Public Sector Property

29.04.19

Guildford approves major local plan for thousands of new homes on green belt land

Thousands of new homes are to be built in Guildford up until 2034 after the local council voted to adopt a major local plan which will see 15 villages taken out of the green belt.

Despite thousands of objections, Guildford Borough Council has approved the new housing policy to build 10,678 homes to meet the rising housing demand in the area.

Three major green belt sites have been allocated for 5,200 new homes, with 2,000 homes earmarked for a former Wisley Airfield site, 1,500 at Blackwell Farm and 800 in the city centre.

The 600-page Local Plan has cost £3.4m to develop and has taken years to produce, setting out where houses, shops and offices will be built and how road networks and infrastructure will meet rising populations.

The plan was approved 28 to 12 with four councillors abstaining at a packed special council meeting, but some had called for the decision to be postponed until after the local elections on 2 May.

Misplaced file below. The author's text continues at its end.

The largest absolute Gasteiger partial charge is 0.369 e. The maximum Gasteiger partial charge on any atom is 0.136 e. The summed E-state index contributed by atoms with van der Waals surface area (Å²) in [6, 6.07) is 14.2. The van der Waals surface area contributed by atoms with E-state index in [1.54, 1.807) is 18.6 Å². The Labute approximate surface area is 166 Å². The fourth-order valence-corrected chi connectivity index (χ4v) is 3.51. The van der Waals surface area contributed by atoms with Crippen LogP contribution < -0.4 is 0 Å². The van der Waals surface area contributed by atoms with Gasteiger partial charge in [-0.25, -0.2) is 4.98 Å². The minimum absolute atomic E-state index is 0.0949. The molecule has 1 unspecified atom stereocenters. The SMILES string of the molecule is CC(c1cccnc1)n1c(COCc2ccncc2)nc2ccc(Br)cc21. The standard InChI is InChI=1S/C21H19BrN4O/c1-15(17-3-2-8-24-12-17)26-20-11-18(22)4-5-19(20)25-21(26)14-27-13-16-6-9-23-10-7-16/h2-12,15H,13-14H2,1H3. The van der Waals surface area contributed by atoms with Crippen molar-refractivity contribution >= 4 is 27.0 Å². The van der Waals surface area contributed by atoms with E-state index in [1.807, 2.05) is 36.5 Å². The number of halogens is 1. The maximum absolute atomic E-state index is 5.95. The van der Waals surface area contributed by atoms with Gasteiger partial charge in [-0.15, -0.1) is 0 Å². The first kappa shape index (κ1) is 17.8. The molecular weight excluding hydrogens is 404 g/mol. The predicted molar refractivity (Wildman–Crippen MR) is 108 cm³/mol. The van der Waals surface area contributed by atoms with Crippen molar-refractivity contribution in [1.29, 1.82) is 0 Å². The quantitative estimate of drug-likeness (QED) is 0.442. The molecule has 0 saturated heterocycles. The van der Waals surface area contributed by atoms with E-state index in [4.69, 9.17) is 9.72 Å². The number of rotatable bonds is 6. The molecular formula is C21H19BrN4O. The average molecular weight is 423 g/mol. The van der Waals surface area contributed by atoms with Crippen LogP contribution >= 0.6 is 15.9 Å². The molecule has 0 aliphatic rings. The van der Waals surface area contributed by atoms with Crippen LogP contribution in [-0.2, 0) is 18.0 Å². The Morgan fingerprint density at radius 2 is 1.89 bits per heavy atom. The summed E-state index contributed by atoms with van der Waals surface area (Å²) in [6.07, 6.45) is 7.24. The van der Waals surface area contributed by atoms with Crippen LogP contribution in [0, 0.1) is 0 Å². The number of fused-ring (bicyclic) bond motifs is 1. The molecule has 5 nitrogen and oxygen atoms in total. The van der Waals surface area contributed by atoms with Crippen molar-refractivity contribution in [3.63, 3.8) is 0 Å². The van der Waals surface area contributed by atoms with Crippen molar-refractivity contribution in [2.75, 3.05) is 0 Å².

Staff and councillors have reportedly been subjected to “nasty comments” and “intimidating behaviour” during the local plan process, and were warned over their behaviour ahead of the council’s vote.

Local residents had sent in thousands of objections complaining that the the plan paves the way for excessive development on green belt land, but in March a government planning inspector said the plan was sound and the use of rural land was justified to meet a pressing need for housing.

Borough council leader Paul Spooner described it as the “most important decision for the borough” and said that whilst the timing of the decision was “unfortunate,” a delay to the vote would push the process back another two or three years.

Green belts now cover 13% of England, around one-and-a-half million hectares, and were created after World War Two to protect the countryside with tight controls only to be reviewed in exceptional circumstances. 

The local plan will see the delivery of 10,678 homes by 2034, and 15 villages will be removed from the green belt to accommodate the new houses.

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